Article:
The Great Nicotine Debate

The Great Nicotine Debate

I couldn't resist getting into the big Canadian tobacco debate. I tried, but the absurdity of it all has been too much.

Our government is, of course, taking the high moral road with a tobacco control strategy that will "reduce youth access to tobacco products" in the interests of health. The health minister says the new legislation will limit youth access to tobacco products: "We want to emphasize prevention."

The finance minister endorsed the strategy with a deterring federal excise tax increase on tobacco by as much as 70 per cent in some provinces. And the justice minister says the government has been careful to tailor the legislation to conform to the Charter of Rights and Freedoms so that no one's rights are violated.

The government of Canada news release distributed nation-wide by Health Canada states, "The use of tobacco products directly contributes to suffering and premature death and to the escalating of health care costs of treating chronic disease. Tobacco also places the lives of millions of Canadians at risk."

Let me say that I hate the use of tobacco. It's an insidious, health-destroying addiction. I hate to see young people smoking. I hate it that, despite all the problems associated with tobacco use, the government still takes tax revenue from its sale. But I also hate the incongruity of the self-righteous stance the government has taken against "the tragic consequences of tobacco addiction."

In a radio interview Mr Dingwall said, "I'm the health minister. When I must make a choice between politics and health. I'm on the side of health."

Mr Health Minister, I'm glad to hear you say so. But I'm confused. Health is more than abstaining from smoking the evil weed. People don't die just from inhaling cigarette smoke, either first or second hand. The problem is lifestyle. If you want to educate young people about the dangers of smoking, include all the other ingredients in the recipe that makes for disease and premature death; chief among them are chemical food additives and denatured food products that cause malnutrition.

What about the misleading advertising from multi-national makers of hydrogenated fat: margarine and shortening? Don't you know that they contribute to heart disease, the primary cause of death in this country?

Where are you, Mr Minister, on the issues of natural, non-invasive medical practice, like EDTA chelation, ozone therapy, antioxidant therapy to prevent free-radical damage? Do you support alternative medical practice? Why have you never taken a strong stand for nutritional therapy to prevent degenerative disease?

Why don't you investigate the Ontario College of Physicians and Surgeons' persecution of Dr Jozef Krop for his practice of environmental medicine? Is it politically incorrect for you to intervene?

Mr Minister, have you investigated the long-term health implications of the genetic engineering of our food? Are you listening to the lobby group that is protesting food biotechnology? Perhaps you have to keep your political mouth shut on that issue, also.

I should tell you that one of the world's healthiest and longest-lived people group -- the residents of Georgia in Russia -- all smoke into old age. And that's because they live in an unpolluted environment. Exercise is part of their daily lifestyle and they eat nutrient-dense, whole food grown on uncontaminated soil. But you must have read about them.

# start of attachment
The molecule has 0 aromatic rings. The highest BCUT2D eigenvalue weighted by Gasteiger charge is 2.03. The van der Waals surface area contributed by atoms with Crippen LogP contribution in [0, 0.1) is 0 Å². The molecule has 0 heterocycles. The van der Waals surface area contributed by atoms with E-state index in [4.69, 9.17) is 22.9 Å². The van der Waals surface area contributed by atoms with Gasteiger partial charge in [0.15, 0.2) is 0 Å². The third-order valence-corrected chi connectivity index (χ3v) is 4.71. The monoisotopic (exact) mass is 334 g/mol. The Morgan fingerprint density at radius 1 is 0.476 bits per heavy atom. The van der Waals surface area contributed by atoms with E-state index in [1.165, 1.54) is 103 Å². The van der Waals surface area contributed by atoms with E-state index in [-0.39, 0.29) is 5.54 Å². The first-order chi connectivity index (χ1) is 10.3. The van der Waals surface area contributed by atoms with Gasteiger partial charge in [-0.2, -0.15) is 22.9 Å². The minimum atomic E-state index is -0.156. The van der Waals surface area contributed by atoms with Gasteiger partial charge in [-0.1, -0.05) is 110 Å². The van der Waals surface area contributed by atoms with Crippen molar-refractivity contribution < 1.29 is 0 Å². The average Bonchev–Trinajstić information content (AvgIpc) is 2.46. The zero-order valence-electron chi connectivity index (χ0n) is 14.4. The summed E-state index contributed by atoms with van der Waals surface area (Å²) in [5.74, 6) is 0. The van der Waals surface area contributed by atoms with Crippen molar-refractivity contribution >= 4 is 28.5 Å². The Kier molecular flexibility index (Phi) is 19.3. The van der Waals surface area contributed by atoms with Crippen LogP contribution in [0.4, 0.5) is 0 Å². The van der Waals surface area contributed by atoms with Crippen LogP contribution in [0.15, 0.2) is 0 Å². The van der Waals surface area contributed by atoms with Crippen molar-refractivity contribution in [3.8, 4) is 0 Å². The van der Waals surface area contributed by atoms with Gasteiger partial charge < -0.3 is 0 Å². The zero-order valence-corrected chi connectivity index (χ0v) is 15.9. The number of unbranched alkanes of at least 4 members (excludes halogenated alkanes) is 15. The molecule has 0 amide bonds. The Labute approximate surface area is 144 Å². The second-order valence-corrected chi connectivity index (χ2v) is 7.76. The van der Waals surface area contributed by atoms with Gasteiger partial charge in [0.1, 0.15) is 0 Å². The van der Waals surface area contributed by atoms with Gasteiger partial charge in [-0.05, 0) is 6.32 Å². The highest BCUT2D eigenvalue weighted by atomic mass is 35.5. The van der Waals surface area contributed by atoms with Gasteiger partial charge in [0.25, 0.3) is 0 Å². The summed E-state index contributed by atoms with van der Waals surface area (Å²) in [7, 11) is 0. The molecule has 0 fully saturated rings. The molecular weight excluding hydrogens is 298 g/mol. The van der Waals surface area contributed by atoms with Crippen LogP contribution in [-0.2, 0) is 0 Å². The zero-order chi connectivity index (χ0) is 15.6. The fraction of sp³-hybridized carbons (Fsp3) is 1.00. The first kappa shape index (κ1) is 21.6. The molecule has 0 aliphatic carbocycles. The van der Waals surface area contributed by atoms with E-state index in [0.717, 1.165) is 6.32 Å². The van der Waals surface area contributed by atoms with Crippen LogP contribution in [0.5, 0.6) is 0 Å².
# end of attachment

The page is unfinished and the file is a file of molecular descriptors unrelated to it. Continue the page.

Mr Minister, I'm afraid I can't believe either in what you're saying or doing. It's politicking. Blowin' in the wind. Pre-election blather. Yours is not an easy job, I know. But you wanted it -- and you've got it! Maybe you're initiating this tobacco strategy in good faith, but I'm afraid you also may be woefully ignorant of the real health issues. It's hard for us consumers to know, but it could be appropriate for you to educate yourself before you embark on a program to educate youth.

Since you have been quick to satisfy the concerns of the anti-smoking lobby in Canada, then give an ear to some of the other letters that come across your desk. I know you receive them because our readers send me copies of what they write you. Like the protest against Codex Alimentarius. I'm told you don't even answer many of these letters. We've never heard anything from you on the human safety of injecting bovine growth hormone into dairy cows and Canadians are still afraid that your government will slip it into legislation while our attention is distracted by something else. Like the tobacco control strategy.

Minister Dingwall, our young people need to be protected from more than multi-national tobacco advertising. They need to be protected from multi-national pharmaceutical companies that push easy-access over-the-counter drugs: companies that control the medical profession and the agricultural industry; multi-national companies that deceive the people with advertising that is actually more insidious than the advertising of tobacco companies because it's government-approved and socially accepted.

Everyone knows that tobacco is not a health benefit. But pharmaceutical drugs are part of our Canadian lifestyle. Young people aren't aware that the drugs they buy over-the-counter at the supermarket or that are prescribed by their physicians can be detrimental to health and life -- just like tobacco.

Canadian Health Reform Products Ltd.

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By Rhody Lake

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